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Sunday, January 28, 2018

Peregrine Falcon Tangles with Bald Eagle!

Peregrine Falcon

Yesterday we saw one of the most spectacular Peregrine Falcon encounters we ever had at J.N.Ding Darling NWR. A Peregrine Falcon was sitting on a sandbar on pond 2 eating what we think was a Laughing Gull, when it then flew with its prey and dropped it, oops! Then in comes a subadult Bald Eagle and the Peregrine goes after the eagle, then attempts to unsuccessfully pick up the prey. Hot in pursuit of the eagle the Peregrine dives at it again. Meanwhile the prey has just about sunk below the surface of the water. The Peregrine then gives up, flys over our head and the eagle goes back to the original sandbar and, scavenger that is sometimes is, eats the spoils - the entrails of the gull! Amazing!

Friday, January 19, 2018

Just Rosy! Spoonbill action.

Roseate Spoonbills at Ding Darling NWR

This beautiful bird was not watching planes in the sky. It raised its head as a flight intention movement. After lifting its bill twice it took off! Knowing bird behavior can help your bird photography!

Saturday, January 13, 2018

Scaup,Tricky ID

Lesser Scaup

Lesser Scaup

2 Species of Scaup are being seen on Sanibel, FL now. Beautiful ducks that breed mainly in Canada, AK, and the Arctic. Told apart by head shape, the Lesser has a steep forehead that rounds off to a high, short somewhat peaked crown with a slight corner at the rear. the Greater Scaup's head has a horizontal sometimes slightly rectangular appearance. Fairly steep forehead rounds out into a fairly long crown. In general head length is greater than height and the opposite in Lesser Scaup. For more complete information see our best-selling national The Stokes Field Guide to Birds of North America and the East/West editions

Wednesday, January 10, 2018

Peregrine Surprise!

This Peregrine Falcon enthralled us as it flew into a tree right above us after attempting to knock down a dove without success. We were with friends and were just about to go into a restaurant when this happened. Serendipity timing!Just made our day because we usually see Peregrines flying it is rare to have one perch and stay. That's the joy of birding, you never know what's going to happen.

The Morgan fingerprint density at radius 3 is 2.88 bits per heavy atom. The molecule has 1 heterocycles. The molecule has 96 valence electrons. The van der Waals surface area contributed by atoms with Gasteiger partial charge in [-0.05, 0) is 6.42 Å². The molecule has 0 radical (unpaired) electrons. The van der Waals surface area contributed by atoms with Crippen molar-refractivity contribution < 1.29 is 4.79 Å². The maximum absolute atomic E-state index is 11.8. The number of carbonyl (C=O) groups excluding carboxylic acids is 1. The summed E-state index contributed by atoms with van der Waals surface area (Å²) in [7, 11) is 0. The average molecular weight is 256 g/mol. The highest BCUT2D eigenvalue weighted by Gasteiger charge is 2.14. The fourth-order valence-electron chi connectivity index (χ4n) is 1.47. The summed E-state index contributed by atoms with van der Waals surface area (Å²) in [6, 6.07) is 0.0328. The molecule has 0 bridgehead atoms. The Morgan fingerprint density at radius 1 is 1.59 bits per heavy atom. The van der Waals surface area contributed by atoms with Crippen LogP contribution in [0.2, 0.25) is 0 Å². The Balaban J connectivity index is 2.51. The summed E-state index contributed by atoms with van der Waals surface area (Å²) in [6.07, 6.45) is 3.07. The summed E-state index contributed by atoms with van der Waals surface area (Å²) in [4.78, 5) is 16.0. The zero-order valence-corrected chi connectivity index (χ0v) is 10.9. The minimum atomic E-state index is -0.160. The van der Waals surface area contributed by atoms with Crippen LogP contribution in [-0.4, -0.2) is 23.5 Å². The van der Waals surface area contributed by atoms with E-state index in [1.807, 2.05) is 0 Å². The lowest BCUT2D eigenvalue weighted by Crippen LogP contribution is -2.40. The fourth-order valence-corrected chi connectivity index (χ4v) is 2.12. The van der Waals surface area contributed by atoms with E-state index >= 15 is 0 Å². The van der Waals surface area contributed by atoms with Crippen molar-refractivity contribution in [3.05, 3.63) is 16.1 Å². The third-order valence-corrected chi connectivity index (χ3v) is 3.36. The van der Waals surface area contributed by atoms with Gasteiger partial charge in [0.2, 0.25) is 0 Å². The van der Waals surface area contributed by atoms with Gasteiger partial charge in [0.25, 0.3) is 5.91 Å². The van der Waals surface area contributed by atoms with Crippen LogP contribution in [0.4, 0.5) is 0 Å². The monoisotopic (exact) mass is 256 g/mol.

Thursday, January 04, 2018

Winter Bird Feeding in Severe Weather

American Goldfinches and Pine Siskin on lower right 

Dark-eyed Junco in snow

Severe winter weather with below 0 degrees temperatures and storms is invading much of the eastern area of the country now. This makes it hard for birds to find food and survive. Birds cannot live for more than a day or two without food and providing feeders may help them survive. To help your birds get through winter in areas of the country where there is severe winter weather, start with an excellent bird feeder set up. Make sure you include multiple Stokes Select®  tubular, hopper, screen, and suet feeders filled with a variety of quality bird seeds and suet. Focus on providing black oil sunflower (which has a high oil, thus calorie count), seed mixes that contain a good amount of black oil sunflower and, for finches, Nyjer (thistle) seed. Also include suet which is a calorie-rich food that provides much needed energy for birds in cold weather.

Place feeders near cover so the birds can escape wind and cold. Near pines or other evergreens is ideal, especially if they face south. Place feeders on poles with squirrel baffles and locate them 12 or more feet from any place from which a squirrel can jump.

 Clean off snow from feeders whenever it accumulates from a storm. This includes shoveling snow from under the feeders so ground feeding species like Mourning Doves, White-throated Sparrows and juncos can access seeds that birds drop from the above feeders.Consider using the snow blower to clear under the feeders if it is feasible. Some people make a big brush pile with a hollow middle inside and sprinkle seed on the ground in the middle of it so ground feeding species can get the seed. The more feeders you have, the more kinds of birds you will attract. 

Winter target birds. In addition to regular winter birds like chickadees, titmice, goldfinches, nuthatches, cardinals, jays, Downy and Hairy Woodpeckers, juncos, and White-throated and White-crowned Sparrows, you may attract rarer species like Common Redpolls, Pine Siskins, and Evening Grosbeaks.

Once you finish shoveling the snow go inside, pour a cup of hot chocolate, get out your binoculars and field guide and, though the window, watch a lot of happy birds flock to your feeders.

And if you're looking for to identify the birds you see, get our new Stokes Essential Pocket Guide to the Birds of North America. With 250 species and over 580 stunning photos,  it contains all the birds you will see at your feeders and the essential ones beyond. For the more advanced birders on your list get our best-selling, 

It was recently divided into Eastern and Western editions, and we also have a new pocket guide for backyard birders.